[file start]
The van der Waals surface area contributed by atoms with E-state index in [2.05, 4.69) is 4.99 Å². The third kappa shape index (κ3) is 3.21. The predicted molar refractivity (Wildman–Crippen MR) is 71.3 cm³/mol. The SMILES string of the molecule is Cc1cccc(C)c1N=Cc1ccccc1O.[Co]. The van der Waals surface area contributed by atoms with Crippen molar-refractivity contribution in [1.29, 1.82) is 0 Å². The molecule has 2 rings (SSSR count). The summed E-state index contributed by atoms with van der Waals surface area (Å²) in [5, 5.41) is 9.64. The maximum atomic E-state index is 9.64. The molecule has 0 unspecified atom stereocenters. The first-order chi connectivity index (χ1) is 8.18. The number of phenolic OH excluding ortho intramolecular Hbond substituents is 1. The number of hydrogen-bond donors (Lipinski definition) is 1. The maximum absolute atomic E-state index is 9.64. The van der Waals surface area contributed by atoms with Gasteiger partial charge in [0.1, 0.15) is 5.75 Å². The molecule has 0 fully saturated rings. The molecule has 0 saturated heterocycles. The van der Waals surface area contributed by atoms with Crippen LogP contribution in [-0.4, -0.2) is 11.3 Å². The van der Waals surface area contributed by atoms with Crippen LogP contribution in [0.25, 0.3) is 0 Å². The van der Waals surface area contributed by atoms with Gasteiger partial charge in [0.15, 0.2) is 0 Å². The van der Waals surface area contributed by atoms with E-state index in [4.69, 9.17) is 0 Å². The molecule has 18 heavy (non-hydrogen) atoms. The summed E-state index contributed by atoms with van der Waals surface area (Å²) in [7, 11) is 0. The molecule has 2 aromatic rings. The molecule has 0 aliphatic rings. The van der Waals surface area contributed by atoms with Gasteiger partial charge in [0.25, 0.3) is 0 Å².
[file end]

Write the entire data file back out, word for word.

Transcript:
The van der Waals surface area contributed by atoms with E-state index in [2.05, 4.69) is 4.99 Å². The third kappa shape index (κ3) is 3.21. The predicted molar refractivity (Wildman–Crippen MR) is 71.3 cm³/mol. The SMILES string of the molecule is Cc1cccc(C)c1N=Cc1ccccc1O.[Co]. The van der Waals surface area contributed by atoms with Crippen molar-refractivity contribution in [1.29, 1.82) is 0 Å². The molecule has 2 rings (SSSR count). The summed E-state index contributed by atoms with van der Waals surface area (Å²) in [5, 5.41) is 9.64. The maximum atomic E-state index is 9.64. The molecule has 0 unspecified atom stereocenters. The first-order chi connectivity index (χ1) is 8.18. The number of phenolic OH excluding ortho intramolecular Hbond substituents is 1. The number of hydrogen-bond donors (Lipinski definition) is 1. The maximum absolute atomic E-state index is 9.64. The van der Waals surface area contributed by atoms with Gasteiger partial charge in [0.1, 0.15) is 5.75 Å². The molecule has 0 fully saturated rings. The molecule has 0 saturated heterocycles. The van der Waals surface area contributed by atoms with Crippen LogP contribution in [-0.4, -0.2) is 11.3 Å². The van der Waals surface area contributed by atoms with Crippen LogP contribution in [0.25, 0.3) is 0 Å². The van der Waals surface area contributed by atoms with Gasteiger partial charge in [0.15, 0.2) is 0 Å². The van der Waals surface area contributed by atoms with E-state index in [4.69, 9.17) is 0 Å². The molecule has 18 heavy (non-hydrogen) atoms. The summed E-state index contributed by atoms with van der Waals surface area (Å²) in [7, 11) is 0. The molecule has 2 aromatic rings. The molecule has 0 aliphatic rings. The van der Waals surface area contributed by atoms with Gasteiger partial charge in [0.25, 0.3) is 0 Å².